A Five-Point Framework for Reading for Social Justice
A Case Study of Food Policy Discourse in the Context of Brexit Britain
Food justice represents an evolving framework that puts social justice at the center of debates on how to achieve sustainable food systems. Food justice has largely been examined in community-level projects and activism outside the UK. This paper uses food justice as a framework through which to analyze food policy discourse in the UK. Our analysis presents an approach to “reading for social justice” by using the twin pillars of “distributive” (how benefits and risks are shared) and “procedural” justice (who is included) as analytical lenses. We apply critical discourse analysis to 20 policy documents published since the 2016 “Brexit” referendum. Our analysis finds that elements of both distributive and procedural justice are present, but underdeveloped or ignored across the documents. The lack of direct attention to social justice issues in the papers was not for lack of actual social justice issues, which were implicit within the discourse. The post-Brexit discourse reproduced existing power imbalances and despite occurring at a juncture where the potential for change was high, marginalized and vulnerable voices remain underrepresented. In the context of post-Brexit Britain, as well as in any political context, we argue that if food policy-making and governance are to enable a more just and sustainable food system, a more systematic approach to incorporating social justice needs to be developed. To this end, we offer a five-part approach to “reading for social justice” when scrutinizing food and farming policy.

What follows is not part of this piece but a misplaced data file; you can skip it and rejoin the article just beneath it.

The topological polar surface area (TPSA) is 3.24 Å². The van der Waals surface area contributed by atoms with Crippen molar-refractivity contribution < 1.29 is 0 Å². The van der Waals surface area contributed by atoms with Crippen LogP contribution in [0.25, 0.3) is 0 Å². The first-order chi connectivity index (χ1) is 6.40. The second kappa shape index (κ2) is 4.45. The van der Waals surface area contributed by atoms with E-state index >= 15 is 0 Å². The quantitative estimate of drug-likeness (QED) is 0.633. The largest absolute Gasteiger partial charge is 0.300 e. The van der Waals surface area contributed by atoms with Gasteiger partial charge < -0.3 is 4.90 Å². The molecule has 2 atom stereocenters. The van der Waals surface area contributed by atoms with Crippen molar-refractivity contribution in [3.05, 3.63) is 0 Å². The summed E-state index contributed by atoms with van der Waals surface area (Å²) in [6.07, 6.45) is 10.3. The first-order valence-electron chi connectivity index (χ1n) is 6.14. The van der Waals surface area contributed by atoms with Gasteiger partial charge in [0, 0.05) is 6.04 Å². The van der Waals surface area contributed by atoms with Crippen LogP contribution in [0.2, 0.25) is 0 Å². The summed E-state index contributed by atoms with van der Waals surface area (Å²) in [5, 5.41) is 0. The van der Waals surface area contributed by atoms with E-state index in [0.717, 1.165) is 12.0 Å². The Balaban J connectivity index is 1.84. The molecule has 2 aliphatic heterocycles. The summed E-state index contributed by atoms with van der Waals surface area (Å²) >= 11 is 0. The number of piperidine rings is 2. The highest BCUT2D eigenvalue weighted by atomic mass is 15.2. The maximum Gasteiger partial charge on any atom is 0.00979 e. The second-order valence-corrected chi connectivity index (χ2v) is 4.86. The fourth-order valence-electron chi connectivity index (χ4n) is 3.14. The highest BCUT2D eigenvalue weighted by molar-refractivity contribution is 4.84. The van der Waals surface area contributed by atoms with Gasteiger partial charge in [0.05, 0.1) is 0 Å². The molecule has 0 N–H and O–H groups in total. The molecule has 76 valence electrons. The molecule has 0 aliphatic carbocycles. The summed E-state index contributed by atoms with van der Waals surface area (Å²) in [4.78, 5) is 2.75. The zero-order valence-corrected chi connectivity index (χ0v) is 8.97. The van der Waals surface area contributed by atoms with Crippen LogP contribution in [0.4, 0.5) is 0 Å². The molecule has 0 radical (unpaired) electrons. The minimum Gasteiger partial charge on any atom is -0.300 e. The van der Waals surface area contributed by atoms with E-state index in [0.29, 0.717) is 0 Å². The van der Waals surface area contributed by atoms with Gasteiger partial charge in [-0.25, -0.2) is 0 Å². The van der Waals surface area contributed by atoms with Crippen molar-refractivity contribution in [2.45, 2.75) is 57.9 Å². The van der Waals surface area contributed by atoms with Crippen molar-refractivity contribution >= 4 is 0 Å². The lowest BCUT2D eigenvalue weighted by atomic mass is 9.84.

Copyright (c) 2020 Chris Maughan, Colin Anderson, Moya Kneafsey
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